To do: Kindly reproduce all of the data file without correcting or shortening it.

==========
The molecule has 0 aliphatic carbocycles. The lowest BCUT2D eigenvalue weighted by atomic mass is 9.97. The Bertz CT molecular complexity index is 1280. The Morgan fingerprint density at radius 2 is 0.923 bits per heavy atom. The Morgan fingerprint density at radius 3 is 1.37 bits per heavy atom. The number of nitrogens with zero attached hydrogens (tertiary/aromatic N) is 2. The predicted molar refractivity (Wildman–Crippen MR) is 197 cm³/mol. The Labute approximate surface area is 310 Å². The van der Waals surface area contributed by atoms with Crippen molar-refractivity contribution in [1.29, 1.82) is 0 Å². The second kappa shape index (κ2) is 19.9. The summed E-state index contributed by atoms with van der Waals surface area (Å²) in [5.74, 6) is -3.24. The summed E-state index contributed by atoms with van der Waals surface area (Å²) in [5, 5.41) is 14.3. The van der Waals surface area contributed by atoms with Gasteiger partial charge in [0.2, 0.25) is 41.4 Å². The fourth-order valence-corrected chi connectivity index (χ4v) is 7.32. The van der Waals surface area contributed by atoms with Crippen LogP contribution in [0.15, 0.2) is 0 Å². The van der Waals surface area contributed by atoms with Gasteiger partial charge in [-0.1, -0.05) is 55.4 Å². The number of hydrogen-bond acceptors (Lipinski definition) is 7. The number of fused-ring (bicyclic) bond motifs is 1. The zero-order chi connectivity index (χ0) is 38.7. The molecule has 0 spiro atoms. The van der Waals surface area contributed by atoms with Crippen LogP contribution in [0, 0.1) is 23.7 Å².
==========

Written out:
The molecule has 0 aliphatic carbocycles. The lowest BCUT2D eigenvalue weighted by atomic mass is 9.97. The Bertz CT molecular complexity index is 1280. The Morgan fingerprint density at radius 2 is 0.923 bits per heavy atom. The Morgan fingerprint density at radius 3 is 1.37 bits per heavy atom. The number of nitrogens with zero attached hydrogens (tertiary/aromatic N) is 2. The predicted molar refractivity (Wildman–Crippen MR) is 197 cm³/mol. The Labute approximate surface area is 310 Å². The van der Waals surface area contributed by atoms with Crippen molar-refractivity contribution in [1.29, 1.82) is 0 Å². The second kappa shape index (κ2) is 19.9. The summed E-state index contributed by atoms with van der Waals surface area (Å²) in [5.74, 6) is -3.24. The summed E-state index contributed by atoms with van der Waals surface area (Å²) in [5, 5.41) is 14.3. The van der Waals surface area contributed by atoms with Gasteiger partial charge in [0.2, 0.25) is 41.4 Å². The fourth-order valence-corrected chi connectivity index (χ4v) is 7.32. The van der Waals surface area contributed by atoms with Crippen LogP contribution in [0.15, 0.2) is 0 Å². The van der Waals surface area contributed by atoms with Gasteiger partial charge in [-0.1, -0.05) is 55.4 Å². The number of hydrogen-bond acceptors (Lipinski definition) is 7. The number of fused-ring (bicyclic) bond motifs is 1. The zero-order chi connectivity index (χ0) is 38.7. The molecule has 0 spiro atoms. The van der Waals surface area contributed by atoms with Crippen LogP contribution in [0, 0.1) is 23.7 Å².